This brings us, at long last, back to the questions raised by Tom Perkins with respect to the current American regime’s antipathy to suspect “out-groups.” Above, we noted that it is unlikely that “the rich” would be targeted directly by the political regime, which is to say the electorate and its representatives. Any animalistic dehumanization of the rich would make for fine rhetoric but would be, in practice, largely pointless. The rich have too much power and are respected and admired, rather than loathed and resented.
That is not to say, however, that there is likewise nothing to fear from the administrative regime, which has been harnessed not just by this current progressive administration, but by the historical progressive ethic more broadly. Ever since the IRS scandal broke last spring, we have argued that it is highly unlikely that Barack Obama or anyone in the White House was in any way involved in the targeting of conservative tax-exempt groups. We have argued further that this fact makes the scandal all the more terrifying. A bureaucracy so focused on its mission, so locked into the idea that it stands as the bulwark against anti-state forces that it needs no direction from above is, we think, a far more frightening notion than a handful of corrupt politicians. One is the foundation of a totalitarian state. The other is the status quo in a democracy – or any other government, for that matter. One is cause for serious alarm. The other is cause for investigation.
If you look at the scandals that have enveloped the Obama administration over the last year or so, you will see that nearly every one centers on a specific bureaucratic apparatus that is doing as it pleases to ensure its own survival and the survival of the state it fetishizes. All of which is to say that the functionaries within the various bureaus – from the NSA to the IRS to the EPA – have given themselves over to their mission. They have become the mere cogs in the machines that will attempt to detect terrorism regardless of the cost; or fight the anti-statists at every turn; or compel clean energy production, even if it means defaming, damaging, and eventually destroying the still-perfectly legal coal industry.
The other day, during the Super Bowl, Barack Obama told Bill O’Reilly that the IRS suffers from “not even a smidgen of corruption.” He is, we’re afraid, absolutely right. The IRS is not corrupt. It is not out-of-control. Indeed, it is behaving precisely as a bureaucracy should, in the eyes of the adherents of scientific administration. The IRS, the NSA, the EPA, you name it. They are all presently exemplifying the progressive ideal perfectly.
We have, over the last couple of years, spent an inordinate amount of time discussing the various theories about the social contract, and especially the versions offered by Locke and Rousseau. It is worth remembering in this context, we think, that there is a third version as well, that offered by Thomas Hobbes, who saw the state of nature as violent and brutal and believed that men submitted to rule by a sovereign in order that the sovereign would provide protection from their fellow men.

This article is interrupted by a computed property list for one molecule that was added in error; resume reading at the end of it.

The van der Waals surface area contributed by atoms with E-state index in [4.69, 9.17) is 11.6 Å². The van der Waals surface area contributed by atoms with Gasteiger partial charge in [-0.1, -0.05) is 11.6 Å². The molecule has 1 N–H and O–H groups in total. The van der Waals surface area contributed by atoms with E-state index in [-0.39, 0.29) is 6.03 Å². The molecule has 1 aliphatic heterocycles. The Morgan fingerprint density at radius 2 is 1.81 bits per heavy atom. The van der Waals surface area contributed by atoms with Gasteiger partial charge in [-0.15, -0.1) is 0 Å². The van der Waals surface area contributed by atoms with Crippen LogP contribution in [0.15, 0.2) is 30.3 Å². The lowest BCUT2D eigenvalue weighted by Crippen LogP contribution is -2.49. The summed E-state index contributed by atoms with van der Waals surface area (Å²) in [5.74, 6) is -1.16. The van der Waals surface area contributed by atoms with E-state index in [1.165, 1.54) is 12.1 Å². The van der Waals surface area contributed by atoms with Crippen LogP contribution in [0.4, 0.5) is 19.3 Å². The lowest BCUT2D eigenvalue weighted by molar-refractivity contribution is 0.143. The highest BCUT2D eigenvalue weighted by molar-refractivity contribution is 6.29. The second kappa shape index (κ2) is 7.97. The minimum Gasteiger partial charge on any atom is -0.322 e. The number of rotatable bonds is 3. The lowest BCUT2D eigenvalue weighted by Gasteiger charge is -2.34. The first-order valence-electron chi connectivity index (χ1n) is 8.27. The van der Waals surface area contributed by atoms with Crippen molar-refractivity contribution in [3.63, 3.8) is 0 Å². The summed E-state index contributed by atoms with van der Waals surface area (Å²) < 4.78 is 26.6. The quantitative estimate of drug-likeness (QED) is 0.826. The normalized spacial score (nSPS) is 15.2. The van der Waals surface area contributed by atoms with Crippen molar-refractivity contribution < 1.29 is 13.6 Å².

In many ways, Hobbes’ version of the social contract fits perfectly with the progressive notion of the state. Man, in his natural condition, is nasty and violent. He is, by character, wicked and greedy and will always remain so without the state to subdue him. There are, in contemporary society, countless groups of people – conservative freaks, oil companies, coal companies, people with funny sounding names – who are trying to hurt others. And it is the state’s job to stop those people from succeeding. Moreover, the state can do so impartially, and “scientifically,” through the use of professional public administration.
The only problem is that this professional administration is, by design, dehumanizing, and it therefore produces a bureaucratic structure that is both unresponsive to the individuals over whom it governs and largely overpowering in its pursuits, which it deems justified, even when those pursuits take a turn for the dubious. The cogs just keep on turning . . . turning . . . turning, slowly and surely, pushing ever forward toward the “proper” end and the protection of men from the evildoers.
It is no coincidence, of course, that Hannah Arendt viewed the Hobbesian state as the precursor to tyranny, and rightly so:
Hobbes’s deep distrust of the whole Western tradition of political thought will not surprise us if we remember that he wanted nothing more nor less than the justification of Tyranny which, though it has occurred many times in Western history, has never been honored with a philosophical foundation. That the Leviathan actually amounts to a permanent government of tyranny, Hobbes is proud to admit: “the name of Tyranny signifieth nothing more nor lesse than the name of Soveraignty . . . ; I think the toleration of a professed hatred of Tyranny, is a Toleration of hatred to Commonwealth in generall. . . .”
Taken together, all of this suggests that folks like Tom Perkins are right to feel uneasy. They may not quite understand why they feel uneasy. And certainly – if his letter is any indication – they cannot express the source and the nature of their unease. But their anxiety is nevertheless understandable and justified.
The mechanistic dehumanization of the bureaucratic apparatus – which is, of course, the bureaucratic ideal – ensures that no politician need demand that iniquity be dispensed upon the out-group. Iniquity will be dispensed regardless. Slowly, carefully, routinely – banally – iniquity will be dispensed.
Such is the nature of the beast, the Leviathan.